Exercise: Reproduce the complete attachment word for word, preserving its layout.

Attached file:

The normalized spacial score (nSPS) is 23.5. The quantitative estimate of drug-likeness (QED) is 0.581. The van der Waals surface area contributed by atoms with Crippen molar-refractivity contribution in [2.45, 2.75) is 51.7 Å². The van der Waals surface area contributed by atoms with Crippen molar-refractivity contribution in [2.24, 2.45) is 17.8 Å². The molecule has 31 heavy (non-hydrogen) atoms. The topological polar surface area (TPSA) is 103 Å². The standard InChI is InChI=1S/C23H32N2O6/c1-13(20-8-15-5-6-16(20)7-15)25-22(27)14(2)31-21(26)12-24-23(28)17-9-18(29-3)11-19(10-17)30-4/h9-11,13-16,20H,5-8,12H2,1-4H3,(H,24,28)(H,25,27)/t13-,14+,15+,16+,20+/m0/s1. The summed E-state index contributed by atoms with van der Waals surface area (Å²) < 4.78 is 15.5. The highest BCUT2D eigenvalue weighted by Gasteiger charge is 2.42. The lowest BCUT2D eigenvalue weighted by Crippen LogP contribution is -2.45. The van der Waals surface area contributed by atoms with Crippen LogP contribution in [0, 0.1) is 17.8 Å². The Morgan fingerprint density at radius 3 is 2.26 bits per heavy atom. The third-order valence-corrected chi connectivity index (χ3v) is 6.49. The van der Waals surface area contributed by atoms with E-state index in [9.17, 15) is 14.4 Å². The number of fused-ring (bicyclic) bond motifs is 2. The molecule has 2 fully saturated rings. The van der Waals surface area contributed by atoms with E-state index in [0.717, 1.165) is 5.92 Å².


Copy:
The normalized spacial score (nSPS) is 23.5. The quantitative estimate of drug-likeness (QED) is 0.581. The van der Waals surface area contributed by atoms with Crippen molar-refractivity contribution in [2.45, 2.75) is 51.7 Å². The van der Waals surface area contributed by atoms with Crippen molar-refractivity contribution in [2.24, 2.45) is 17.8 Å². The molecule has 31 heavy (non-hydrogen) atoms. The topological polar surface area (TPSA) is 103 Å². The standard InChI is InChI=1S/C23H32N2O6/c1-13(20-8-15-5-6-16(20)7-15)25-22(27)14(2)31-21(26)12-24-23(28)17-9-18(29-3)11-19(10-17)30-4/h9-11,13-16,20H,5-8,12H2,1-4H3,(H,24,28)(H,25,27)/t13-,14+,15+,16+,20+/m0/s1. The summed E-state index contributed by atoms with van der Waals surface area (Å²) < 4.78 is 15.5. The highest BCUT2D eigenvalue weighted by Gasteiger charge is 2.42. The lowest BCUT2D eigenvalue weighted by Crippen LogP contribution is -2.45. The van der Waals surface area contributed by atoms with Crippen LogP contribution in [0, 0.1) is 17.8 Å². The Morgan fingerprint density at radius 3 is 2.26 bits per heavy atom. The third-order valence-corrected chi connectivity index (χ3v) is 6.49. The van der Waals surface area contributed by atoms with E-state index in [9.17, 15) is 14.4 Å². The number of fused-ring (bicyclic) bond motifs is 2. The molecule has 2 fully saturated rings. The van der Waals surface area contributed by atoms with E-state index in [0.717, 1.165) is 5.92 Å².